4 Keys to Building an Efficient Multilingual Customer Support

Multilingual Customer SupportMost businesses have gone global both in terms of outreach and operations. The global business environment has led to the need to outsourcing some operations most specifically customer support to be able to meet demands of customer diversity – from different time zones, cultures and languages.
For a call center to remain competitive, they need to be able keep up with the demands of business clients (low waiting time, short call handling, high QA calls are just examples). Offering multilingual support is just one of these demands that when met can generate additional revenue on both ends. But how do we build an efficient multilingual customer support system? We list four ways to ensure great customer service delivery is done across language barriers.

1. Determine the level of support you can provide.

Before you can start on the recruitment process, you need to tailor your operations down to the specifics – what languages can you provide support for, what timezones can you service and the level of customer support you can give?
You can offer multilingual support in many ways – through voice-over translation of options to offering e-mail or chat support only and going all out with live and in-house voice customer support. This would require extensive training but will prove to be a valuable investment to your business and clients.

2. Offer competitive employee packages.

By setting goals in the recruitment process, companies can offer competitive packages to diminish call center employee attrition rates. Clients should provide specifications on the call center agent profile they want on their team. This makes the recruitment process easier because the right people are recruited based on the requirements of the client.
While recruitment might be easy, retaining multilingual call center agents is difficult. High call center attrition rates are common problems for call centers. This is why it is particularly important that there are staff retention strategies and policies that keep call center agents satisfied and happy in their current companies. Multilingual call center agents know they are a valuable resources because of the languages they speak so providing them with a better compensation package should be a priority.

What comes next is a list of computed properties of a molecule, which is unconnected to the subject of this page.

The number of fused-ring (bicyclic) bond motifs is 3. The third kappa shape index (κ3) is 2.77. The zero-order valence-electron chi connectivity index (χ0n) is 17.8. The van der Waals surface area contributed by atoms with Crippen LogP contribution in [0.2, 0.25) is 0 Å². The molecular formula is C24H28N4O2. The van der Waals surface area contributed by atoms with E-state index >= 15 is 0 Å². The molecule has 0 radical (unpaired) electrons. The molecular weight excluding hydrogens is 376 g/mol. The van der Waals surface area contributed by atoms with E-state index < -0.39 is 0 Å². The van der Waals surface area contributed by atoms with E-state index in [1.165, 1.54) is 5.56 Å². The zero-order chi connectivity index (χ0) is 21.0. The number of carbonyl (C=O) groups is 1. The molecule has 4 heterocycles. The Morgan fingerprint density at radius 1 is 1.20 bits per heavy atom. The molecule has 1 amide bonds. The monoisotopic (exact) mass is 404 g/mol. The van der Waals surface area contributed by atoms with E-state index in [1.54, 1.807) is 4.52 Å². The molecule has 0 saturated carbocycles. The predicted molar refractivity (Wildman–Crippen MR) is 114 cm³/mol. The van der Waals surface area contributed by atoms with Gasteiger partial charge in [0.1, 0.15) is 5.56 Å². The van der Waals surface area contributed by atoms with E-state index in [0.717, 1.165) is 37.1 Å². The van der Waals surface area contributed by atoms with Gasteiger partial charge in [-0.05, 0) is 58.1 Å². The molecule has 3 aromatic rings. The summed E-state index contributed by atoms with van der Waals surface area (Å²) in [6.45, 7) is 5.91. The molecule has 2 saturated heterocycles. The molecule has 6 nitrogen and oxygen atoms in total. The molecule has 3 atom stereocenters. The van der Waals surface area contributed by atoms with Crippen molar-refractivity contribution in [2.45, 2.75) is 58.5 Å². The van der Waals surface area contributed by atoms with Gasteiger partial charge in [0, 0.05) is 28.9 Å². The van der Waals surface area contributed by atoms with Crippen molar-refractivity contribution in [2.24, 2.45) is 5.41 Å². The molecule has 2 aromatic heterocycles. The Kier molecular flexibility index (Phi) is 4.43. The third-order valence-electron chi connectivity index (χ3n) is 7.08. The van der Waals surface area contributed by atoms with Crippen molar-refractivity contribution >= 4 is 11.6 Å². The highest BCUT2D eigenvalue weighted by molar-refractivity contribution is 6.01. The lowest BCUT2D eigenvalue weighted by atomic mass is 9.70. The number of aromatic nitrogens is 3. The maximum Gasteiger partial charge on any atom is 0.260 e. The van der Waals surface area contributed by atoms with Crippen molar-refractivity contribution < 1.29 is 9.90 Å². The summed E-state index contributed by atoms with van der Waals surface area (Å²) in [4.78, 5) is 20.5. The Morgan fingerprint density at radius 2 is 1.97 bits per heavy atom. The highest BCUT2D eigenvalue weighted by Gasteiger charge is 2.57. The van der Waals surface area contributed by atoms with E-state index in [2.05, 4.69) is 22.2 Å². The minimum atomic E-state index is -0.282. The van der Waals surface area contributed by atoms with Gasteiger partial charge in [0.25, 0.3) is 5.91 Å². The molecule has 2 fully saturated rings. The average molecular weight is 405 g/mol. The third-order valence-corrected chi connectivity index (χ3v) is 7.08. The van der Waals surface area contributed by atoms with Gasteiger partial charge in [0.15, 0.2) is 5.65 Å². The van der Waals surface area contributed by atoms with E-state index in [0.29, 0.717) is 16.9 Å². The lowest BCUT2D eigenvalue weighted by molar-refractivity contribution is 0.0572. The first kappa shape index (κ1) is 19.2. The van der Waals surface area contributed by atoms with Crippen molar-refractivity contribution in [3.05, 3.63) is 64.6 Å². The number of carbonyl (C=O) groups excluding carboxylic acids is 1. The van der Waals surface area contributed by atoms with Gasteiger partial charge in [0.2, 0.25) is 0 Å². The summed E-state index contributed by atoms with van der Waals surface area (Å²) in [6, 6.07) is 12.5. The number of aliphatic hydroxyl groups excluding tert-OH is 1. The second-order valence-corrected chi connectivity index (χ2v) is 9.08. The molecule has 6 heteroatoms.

3. Continuous Training

When multilingual call center agents are hired, it is important not only to train them on operation specifics using the language they will provide support for, it is crucial that they know specific customary best practices on the country they will be tasked with.
Multilingual call center agents have to provide customer service for people not only speaking a different language but also belonging to a different culture and who might have different expectations for customer service. You would need to create guidelines that use clear and simple language easily understood by non-native speakers.
Continuous training is also important through e-mail updates, workshops or one-on-one coaching sessions with a QA analyst or supervisor.

4. Manage customer expectations.

One last key to offer multilingual customer support is to set customer expectations. To provide unnecessary frustration, be clear on what you do and don’t provide. Customers need to know firsthand that they are going to be speaking with a non-native speaker so they will be mindful on how they will talk to the customer service agent.
At best, make sure that customer support pages from FAQs, guidelines and how-to’s are available in all supported languages and are placed strategically on your web site. This will help in lowering calls especially if you don’t have that much big of a team for multilingual customer support.

Adel Zsurzsan
Adel Zsurzsan

Adel Zsurzsan started as a Service Desk Analyst at transcosmos Information System. Currently based in transcosmos Hungary office, she now serves as the company's Business Development Advisor, helping the company grow and explore partnerships and opportunities. She speaks fluent English, Dutch, Romanian, Hungarian, German, French and Spanish.

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